• I had the same experience as you did, although in public school amongst classmates who were all much wealthier than I was. They hated me then, and I’m pretty sure that some of them still hate me now. I’m totally okay with that but still can’t believe they want to waste time and emotional energy on hating me. But whatever. My life goes on.

      • Thanks for sharing. There are so many of us who dealt with this experience. It’s not just kids being kids. I would hope they don’t hate you now as we all grow up. But certainly some more than others. For me, I try not to even think about those people as I do not need negative people in my life anymore. All my best.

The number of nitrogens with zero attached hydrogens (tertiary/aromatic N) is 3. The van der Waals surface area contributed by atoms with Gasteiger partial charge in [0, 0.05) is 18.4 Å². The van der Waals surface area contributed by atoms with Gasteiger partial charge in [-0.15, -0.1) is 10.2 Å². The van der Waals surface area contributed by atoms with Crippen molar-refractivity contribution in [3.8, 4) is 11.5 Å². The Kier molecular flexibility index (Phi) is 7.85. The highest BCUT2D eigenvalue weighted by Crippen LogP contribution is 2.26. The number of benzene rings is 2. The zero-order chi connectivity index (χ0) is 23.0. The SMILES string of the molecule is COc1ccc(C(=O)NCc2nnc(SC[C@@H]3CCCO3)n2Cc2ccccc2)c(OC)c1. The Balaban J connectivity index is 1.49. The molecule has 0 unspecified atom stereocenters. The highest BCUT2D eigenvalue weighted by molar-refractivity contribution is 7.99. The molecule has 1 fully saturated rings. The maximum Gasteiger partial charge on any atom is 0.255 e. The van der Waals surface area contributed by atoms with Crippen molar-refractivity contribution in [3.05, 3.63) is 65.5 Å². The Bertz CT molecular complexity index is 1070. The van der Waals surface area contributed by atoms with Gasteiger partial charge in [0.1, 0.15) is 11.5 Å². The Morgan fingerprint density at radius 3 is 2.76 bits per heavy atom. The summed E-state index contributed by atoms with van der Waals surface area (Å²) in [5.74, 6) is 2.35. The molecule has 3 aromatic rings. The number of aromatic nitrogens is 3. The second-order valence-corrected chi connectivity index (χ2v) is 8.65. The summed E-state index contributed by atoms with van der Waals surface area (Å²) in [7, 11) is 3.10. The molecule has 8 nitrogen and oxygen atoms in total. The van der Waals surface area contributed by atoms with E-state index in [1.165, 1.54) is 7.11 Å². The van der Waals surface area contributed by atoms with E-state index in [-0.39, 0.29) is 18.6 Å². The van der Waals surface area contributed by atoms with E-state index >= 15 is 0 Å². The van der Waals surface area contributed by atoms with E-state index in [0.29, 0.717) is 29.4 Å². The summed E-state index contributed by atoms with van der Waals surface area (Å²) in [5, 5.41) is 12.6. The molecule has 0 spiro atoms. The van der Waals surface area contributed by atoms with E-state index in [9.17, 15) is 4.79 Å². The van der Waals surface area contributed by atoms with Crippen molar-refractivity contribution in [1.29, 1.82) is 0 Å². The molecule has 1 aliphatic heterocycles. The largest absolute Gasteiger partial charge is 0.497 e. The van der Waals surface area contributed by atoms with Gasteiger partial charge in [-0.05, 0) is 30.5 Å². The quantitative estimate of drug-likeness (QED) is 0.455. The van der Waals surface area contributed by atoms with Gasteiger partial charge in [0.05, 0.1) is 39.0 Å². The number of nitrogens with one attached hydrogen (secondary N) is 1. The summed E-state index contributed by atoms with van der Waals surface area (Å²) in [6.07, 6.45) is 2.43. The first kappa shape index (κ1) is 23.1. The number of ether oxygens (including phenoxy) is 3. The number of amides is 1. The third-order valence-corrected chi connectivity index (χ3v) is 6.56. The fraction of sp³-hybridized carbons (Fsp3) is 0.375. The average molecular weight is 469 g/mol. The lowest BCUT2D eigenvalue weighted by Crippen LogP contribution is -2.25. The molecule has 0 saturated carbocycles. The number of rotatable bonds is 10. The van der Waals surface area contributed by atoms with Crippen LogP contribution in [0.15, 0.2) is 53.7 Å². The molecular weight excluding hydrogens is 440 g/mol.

2. I was bullied by girls who started as my friends. It was devastating. All because I was befriending someone they dispised. They tormented this poor girl I stood up to them and the responded by unleashing their torment on me..high treason! 25 years flash forward…reunion….do I go? Conflicted…my inner self says …tell em off! My adult self says…be nice. Just seeing their faces…if they show…might trigger a moral boxer. DING!